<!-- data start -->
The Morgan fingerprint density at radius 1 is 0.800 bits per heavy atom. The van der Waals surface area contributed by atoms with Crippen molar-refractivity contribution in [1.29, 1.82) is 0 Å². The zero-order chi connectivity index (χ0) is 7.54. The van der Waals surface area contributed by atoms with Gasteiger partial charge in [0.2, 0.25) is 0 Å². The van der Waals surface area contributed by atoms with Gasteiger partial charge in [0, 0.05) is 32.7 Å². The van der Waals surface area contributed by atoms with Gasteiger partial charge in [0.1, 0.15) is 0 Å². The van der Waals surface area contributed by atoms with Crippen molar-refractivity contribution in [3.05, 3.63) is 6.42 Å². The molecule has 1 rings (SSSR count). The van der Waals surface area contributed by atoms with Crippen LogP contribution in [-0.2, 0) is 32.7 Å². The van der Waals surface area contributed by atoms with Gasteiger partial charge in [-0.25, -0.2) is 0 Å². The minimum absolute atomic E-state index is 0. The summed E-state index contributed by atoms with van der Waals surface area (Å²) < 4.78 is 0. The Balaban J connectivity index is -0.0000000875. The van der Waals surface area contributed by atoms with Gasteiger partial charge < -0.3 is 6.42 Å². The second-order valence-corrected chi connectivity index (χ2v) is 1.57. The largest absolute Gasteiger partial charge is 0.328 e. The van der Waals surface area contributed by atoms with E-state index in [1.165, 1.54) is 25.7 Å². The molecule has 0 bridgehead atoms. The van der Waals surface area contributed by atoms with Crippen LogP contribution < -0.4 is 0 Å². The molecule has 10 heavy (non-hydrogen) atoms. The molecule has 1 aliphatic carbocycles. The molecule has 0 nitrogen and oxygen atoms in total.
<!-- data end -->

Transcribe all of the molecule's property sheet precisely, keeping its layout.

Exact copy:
The Morgan fingerprint density at radius 1 is 0.800 bits per heavy atom. The van der Waals surface area contributed by atoms with Crippen molar-refractivity contribution in [1.29, 1.82) is 0 Å². The zero-order chi connectivity index (χ0) is 7.54. The van der Waals surface area contributed by atoms with Gasteiger partial charge in [0.2, 0.25) is 0 Å². The van der Waals surface area contributed by atoms with Gasteiger partial charge in [0, 0.05) is 32.7 Å². The van der Waals surface area contributed by atoms with Gasteiger partial charge in [0.1, 0.15) is 0 Å². The van der Waals surface area contributed by atoms with Crippen molar-refractivity contribution in [3.05, 3.63) is 6.42 Å². The molecule has 1 rings (SSSR count). The van der Waals surface area contributed by atoms with Crippen LogP contribution in [-0.2, 0) is 32.7 Å². The van der Waals surface area contributed by atoms with Gasteiger partial charge in [-0.25, -0.2) is 0 Å². The minimum absolute atomic E-state index is 0. The summed E-state index contributed by atoms with van der Waals surface area (Å²) < 4.78 is 0. The Balaban J connectivity index is -0.0000000875. The van der Waals surface area contributed by atoms with Gasteiger partial charge < -0.3 is 6.42 Å². The second-order valence-corrected chi connectivity index (χ2v) is 1.57. The largest absolute Gasteiger partial charge is 0.328 e. The van der Waals surface area contributed by atoms with E-state index in [1.165, 1.54) is 25.7 Å². The molecule has 0 bridgehead atoms. The van der Waals surface area contributed by atoms with Crippen LogP contribution < -0.4 is 0 Å². The molecule has 10 heavy (non-hydrogen) atoms. The molecule has 1 aliphatic carbocycles. The molecule has 0 nitrogen and oxygen atoms in total.